‘We Are the Flour Between Two Millstones’

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We have a saying in Afghanistan: People age according to the grief they experience, not the years they live.

A year after evacuating from Kabul as the Taliban swept through the city I had called home for nearly a decade, these words come back to me each time I look at my face in the mirror. My hair has gone gray, the lines in my forehead are deeper. When I send pictures of myself to my mother, who still lives in Afghanistan, she writes, “What did you do to yourself?”

On Aug. 15, 2021, the morning began as a normal work day, but in a matter of hours my family and I had to pack our lives into a few backpacks and leave the country. We left everything behind, from diaries to books to family photos.

My life and the lives of millions of other Afghans were turned upside down.

We are still trying to make sense of what happened. Our physical selves are the most visible reminder of how our lives changed so abruptly on a summer day — reminders that we still exist even though we feel so foreign in these new lands that are nothing like the home we fled.

I am in the United States now, and though I am physically safe, my psychological well-being is anything but. Everything is so different here, and I have no idea about how most things work: Where do I park my car? How do I pay my bills? And, by the way, how does American health insurance work?

As we clambered aboard that hulking U.S. cargo plane that seemed to scream as it took off from Kabul International Airport, the American troops aboard told us where to sit but failed to disclose how difficult our lives would soon become.

So now I need to work hard to avoid missing my rent payment, otherwise I won’t be able to rent a house again. Did you know when you rent a house or a car, they check your credit score? But when you are brand new to the country, you don’t have one.

A feeling of loneliness looms over me, and I think it could be here for a while. Life in America seems so focused on the individual. People I see bobbing down the streets are happy to be on their own. They don’t have big families like we did in Afghanistan. They don’t see their relatives as much as we did. They seem so busy — too busy to make a meaningful connection with someone like me.

In Afghanistan, there are greeting customs everyone follows before actually having a conversation. “How are you? How’s your family? How is your job going?” We always laughed about it back in Kabul, but now I miss it dearly.

This was a year of anxiety, worries and sorrows for so many Afghans. And with the distance between my new American neighbors and myself almost tangible, I reached out to my Afghan friends who have been scattered around the world.

They, like me, invested so much in a government and way of life that we never expected to collapse, or for the United States to leave behind as the Taliban closed in.

When I asked my friends how they were doing a year after we fled, their responses brought me to tears. I was never known as an emotional person, and almost prided myself on always being stoic. Even when I was a child, my parents took me to the doctor because I never cried.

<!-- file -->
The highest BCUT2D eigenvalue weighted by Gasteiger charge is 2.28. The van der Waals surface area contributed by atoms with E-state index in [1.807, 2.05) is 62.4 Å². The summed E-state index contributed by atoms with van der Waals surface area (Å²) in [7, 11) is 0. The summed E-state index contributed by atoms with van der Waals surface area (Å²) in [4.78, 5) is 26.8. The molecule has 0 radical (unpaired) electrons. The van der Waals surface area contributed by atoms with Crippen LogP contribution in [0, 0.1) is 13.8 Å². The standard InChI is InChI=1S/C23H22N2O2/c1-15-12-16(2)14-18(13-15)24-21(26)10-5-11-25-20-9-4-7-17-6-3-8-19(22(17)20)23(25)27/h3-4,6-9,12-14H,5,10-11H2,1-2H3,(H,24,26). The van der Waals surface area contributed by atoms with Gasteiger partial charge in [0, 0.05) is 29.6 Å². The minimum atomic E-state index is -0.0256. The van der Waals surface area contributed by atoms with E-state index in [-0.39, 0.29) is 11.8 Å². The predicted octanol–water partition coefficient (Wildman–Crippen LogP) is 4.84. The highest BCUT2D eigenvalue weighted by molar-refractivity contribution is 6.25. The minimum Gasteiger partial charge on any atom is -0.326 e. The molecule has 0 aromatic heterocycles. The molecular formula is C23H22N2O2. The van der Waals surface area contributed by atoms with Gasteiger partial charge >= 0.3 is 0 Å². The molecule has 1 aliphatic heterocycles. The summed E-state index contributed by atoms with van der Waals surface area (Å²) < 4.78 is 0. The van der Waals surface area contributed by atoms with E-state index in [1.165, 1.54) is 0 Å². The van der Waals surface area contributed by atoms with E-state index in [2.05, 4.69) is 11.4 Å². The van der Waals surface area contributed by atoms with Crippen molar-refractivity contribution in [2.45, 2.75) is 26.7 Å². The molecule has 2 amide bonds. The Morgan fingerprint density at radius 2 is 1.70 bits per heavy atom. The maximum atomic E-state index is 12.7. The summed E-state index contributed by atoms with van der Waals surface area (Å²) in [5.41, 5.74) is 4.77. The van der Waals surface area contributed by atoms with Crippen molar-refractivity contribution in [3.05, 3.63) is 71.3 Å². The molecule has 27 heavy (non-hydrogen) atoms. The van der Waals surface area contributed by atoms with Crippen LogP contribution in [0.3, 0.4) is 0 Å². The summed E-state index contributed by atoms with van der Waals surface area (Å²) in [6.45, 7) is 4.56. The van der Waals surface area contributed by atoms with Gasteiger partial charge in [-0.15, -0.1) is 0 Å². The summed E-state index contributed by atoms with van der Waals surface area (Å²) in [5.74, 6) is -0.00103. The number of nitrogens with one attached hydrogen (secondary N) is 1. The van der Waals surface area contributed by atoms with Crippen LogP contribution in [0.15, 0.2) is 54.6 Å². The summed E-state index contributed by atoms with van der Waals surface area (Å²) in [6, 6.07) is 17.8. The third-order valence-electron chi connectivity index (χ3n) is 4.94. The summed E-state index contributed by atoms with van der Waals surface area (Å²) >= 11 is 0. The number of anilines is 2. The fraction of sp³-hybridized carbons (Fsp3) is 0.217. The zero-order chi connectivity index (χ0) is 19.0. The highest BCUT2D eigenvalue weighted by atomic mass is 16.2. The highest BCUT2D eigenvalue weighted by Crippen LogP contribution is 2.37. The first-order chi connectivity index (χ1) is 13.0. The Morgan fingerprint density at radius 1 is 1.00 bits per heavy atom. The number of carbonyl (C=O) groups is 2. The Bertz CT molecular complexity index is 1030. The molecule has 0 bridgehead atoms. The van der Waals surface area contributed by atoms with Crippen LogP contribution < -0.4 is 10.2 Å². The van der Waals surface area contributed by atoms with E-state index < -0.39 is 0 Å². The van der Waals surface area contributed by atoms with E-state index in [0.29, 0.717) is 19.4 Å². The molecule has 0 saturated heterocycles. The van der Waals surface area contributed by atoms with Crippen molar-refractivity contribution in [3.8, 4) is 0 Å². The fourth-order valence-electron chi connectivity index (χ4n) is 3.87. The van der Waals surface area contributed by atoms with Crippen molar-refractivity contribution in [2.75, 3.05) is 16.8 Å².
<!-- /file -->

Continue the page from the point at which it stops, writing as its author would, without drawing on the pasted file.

But now, almost no one I know in Afghanistan or outside the country is doing well.

And I cry. Often.

Khalid Abidi, a school friend of mine, was leading an enormous project for Afghanistan’s state-owned electricity company. He was doing very well in his career before the Taliban takeover.

Despite receiving several offers to work abroad, he preferred to stay in Afghanistan. But last month he told me he had lost everything after the new Taliban government canceled the project.

Khalid is still in Afghanistan. He can’t find a way to leave.

“I may have aged 100 years,” he said. “I can’t sleep for nights and days, I have been destroyed mentally.”

“There is no life and future in Afghanistan, it is complete darkness here.”

Orooj Hakimi, a former journalist with Reuters in Kabul who fled to the West, is wrestling with similar problems. “I have worked so hard for the freedom of speech and invested a decade of my life,” she told me. “But with the Taliban takeover, I lost everything. It is so painful, as painful as it is not possible to describe with words.”

Orooj, 33, said she aged much in the past year. The grief of the collapse of Afghanistan became visible on her face soon after Kabul fell. Streams of gray hair sprouted seemingly overnight, she said, and when she FaceTimed with friends and relatives, they kept bringing up the changes in her face.

She had lived in Kabul, and would have dinner around a single table in her parents’ house most nights with her mother, father, siblings and often extended family. But now her loved ones are scattered across three different countries. “My sisters are stuck in Afghanistan, my parents are in Pakistan, and I am in another corner of the world.”

Orooj first experienced the life of a refugee as a child in the 1990s. Her father had been employed by the Soviet-backed government, and when the Taliban took over in 1996, they were forced to leave Afghanistan. Last summer, she again had to seek refuge in the same country, Pakistan.

“The past year feels like a hundred years for me,” she said. “I went through so much and I lost so much.”

So many friends that I talked to feel the same way. As the anecdotes added up, I couldn’t help but think of another saying we have in Afghanistan: We are the flour between two millstones.

I shudder thinking about my generation being ground into powder, wedged between the anxiety of being refugees while watching the Taliban dismantle the country we grew up in.

But for now, all we can do is wake up, look at ourselves in the mirror, and hope that today, if even for a little bit, will be better.

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